FIG. 4 is a schematic view of an example section of shape memory alloy radial elements according to an embodiment the innovation.
FIG. 5 is a schematic of another view of the placement of the shape memory alloy radial elements according to an embodiment the innovation.
FIG. 6 is a schematic of the mounting block and shape memory alloy radial elements according to an embodiment of the innovation.
FIG. 7 is a schematic of a wheel and shape memory alloy radial elements according to an embodiment of the innovation.
FIG. 8 is a schematic of a view of the placement of the shape memory alloy radial elements according to an embodiment of the innovation.
FIG. 9 is a schematic of a wheel and shape memory alloy radial elements according to an embodiment of the innovation.
FIG. 10 is a photograph of an example of a wheel and tire assembly having the shape memory alloy radial elements according to the innovation.
The innovation is now described with reference to the drawings, wherein like reference numerals are used to refer to like elements throughout. In the following description, for purposes of explanation, numerous specific details are set forth in order to provide a thorough understanding of the subject innovation. It may be evident, however, that the innovation can be practiced without these specific details.
While specific characteristics are described herein (e.g., thickness, orientation, configuration, etc.), it is to be understood that the features, functions and benefits of the innovation can employ characteristics that vary from those described herein. These alternatives are to be included within the scope of the innovation and claims appended hereto.
While, for purposes of simplicity of explanation, the one or more methodologies shown herein, e.g., are shown or described as a series of acts, it is to be understood and appreciated that the subject innovation is not limited by the order of acts, as some acts may, in accordance with the innovation, occur in a different order and/or concurrently with other acts from that shown and described herein. For example, those skilled in the art will understand and appreciate that a methodology could alternatively be represented as a series of interrelated states or events, such as in a state diagram. Moreover, not all illustrated acts may be required to implement a methodology in accordance with the innovation.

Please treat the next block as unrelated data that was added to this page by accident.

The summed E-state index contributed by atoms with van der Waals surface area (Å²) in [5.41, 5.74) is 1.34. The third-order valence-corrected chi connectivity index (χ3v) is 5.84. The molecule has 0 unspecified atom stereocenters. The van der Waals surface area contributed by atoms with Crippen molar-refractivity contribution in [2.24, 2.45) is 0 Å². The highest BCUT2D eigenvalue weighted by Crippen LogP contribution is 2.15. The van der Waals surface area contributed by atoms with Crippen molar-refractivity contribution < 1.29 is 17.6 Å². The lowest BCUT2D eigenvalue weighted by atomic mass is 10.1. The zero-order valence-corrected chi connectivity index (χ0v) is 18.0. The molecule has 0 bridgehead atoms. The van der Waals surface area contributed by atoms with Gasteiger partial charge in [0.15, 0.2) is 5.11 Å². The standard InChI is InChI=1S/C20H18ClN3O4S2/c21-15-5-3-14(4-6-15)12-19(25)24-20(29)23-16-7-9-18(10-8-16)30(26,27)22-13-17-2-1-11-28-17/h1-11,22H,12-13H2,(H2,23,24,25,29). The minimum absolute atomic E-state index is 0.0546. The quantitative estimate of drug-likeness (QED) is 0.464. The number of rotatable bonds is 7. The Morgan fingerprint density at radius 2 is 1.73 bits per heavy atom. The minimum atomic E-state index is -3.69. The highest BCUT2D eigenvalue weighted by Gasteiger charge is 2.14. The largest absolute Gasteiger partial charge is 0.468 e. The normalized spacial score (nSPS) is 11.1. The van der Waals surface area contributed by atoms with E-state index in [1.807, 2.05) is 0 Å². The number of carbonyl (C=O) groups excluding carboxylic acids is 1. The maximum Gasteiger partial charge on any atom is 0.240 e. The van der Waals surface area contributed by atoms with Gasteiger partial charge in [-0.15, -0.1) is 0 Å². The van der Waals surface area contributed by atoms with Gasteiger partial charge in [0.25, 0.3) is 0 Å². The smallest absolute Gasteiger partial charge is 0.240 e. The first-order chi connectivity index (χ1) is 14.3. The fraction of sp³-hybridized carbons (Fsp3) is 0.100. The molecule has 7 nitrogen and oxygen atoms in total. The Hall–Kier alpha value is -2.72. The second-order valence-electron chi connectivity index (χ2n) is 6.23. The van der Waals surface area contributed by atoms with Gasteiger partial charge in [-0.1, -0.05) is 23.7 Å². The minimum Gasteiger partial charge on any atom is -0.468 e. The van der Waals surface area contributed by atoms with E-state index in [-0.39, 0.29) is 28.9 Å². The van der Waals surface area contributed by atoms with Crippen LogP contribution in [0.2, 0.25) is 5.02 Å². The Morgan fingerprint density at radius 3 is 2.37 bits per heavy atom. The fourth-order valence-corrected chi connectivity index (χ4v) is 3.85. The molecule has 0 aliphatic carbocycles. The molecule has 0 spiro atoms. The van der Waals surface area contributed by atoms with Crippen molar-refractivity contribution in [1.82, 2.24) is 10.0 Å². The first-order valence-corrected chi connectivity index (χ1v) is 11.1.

Non-pneumatic compliant tire designs that use conventional materials are limited in the loads that can be imparted without incurring permanent deformation. In the past, several types of resilient mechanisms have been invented to reduce or eliminate the need for air in tires. One such concept is the Spring Tire described in U.S. Pat. No. 8,141,606, which is hereby incorporated in its entirety, that uses coiled spring steel wires woven into a flexible mesh to enable the tire carcass to deflect, thereby isolating the vehicle from motion and increasing net traction potential. These elastic materials only tolerate a maximum of 0.4% strain before plastically deforming and permanently changing the tire shape. As described in U.S. patent application Ser. No. 15/370,322, which is hereby incorporated in its entirety, Superelastic Spring Tires, made with SMAs, extended the ability of Spring Tires to allow for full reversibility after carcass distortion but suffered from limitations on the maximum amount of load that the tires were capable of supporting. In addition, present tire designs in general restrict the speed at which vehicles can travel off-road or off-planet, because they impart excessive force to the vehicle during high deformation impacts. Spring Tires made from shape memory alloys (SMAs) overcome the issues with permanent deformation and high launch forces but, due to the structural nature of the individual elements, are difficult to design for high load carrying capability.
In one aspect of the innovation, the radially stiffened tire uses a plurality of shape memory materials instead of traditional elastic-plastic materials as the load carrying members. This change results in increased deformation without permanent damage, and enables off-road and off-planet vehicles to travel at faster speeds without excessive impact force on the vehicle. This innovation improves the viability of non-pneumatic tires as an alternative to pneumatic tires. Pneumatic tires suffer from puncture failures, while non-pneumatic compliant tires do not. The increased use of non-pneumatic compliant tires, based on this innovation, would therefore improve automobile safety.
This technology may enable the development of commercial non-pneumatic tires, based on its ability to support high loads and significant deformation without damage. In addition, this invention may inspire the use of shape memory alloys to replace the steel belts commonly used in traditional pneumatic tires, in order to increase their robustness and design space, as well as enable alternate designs through the utilization of the unique properties that shape memory alloys afford.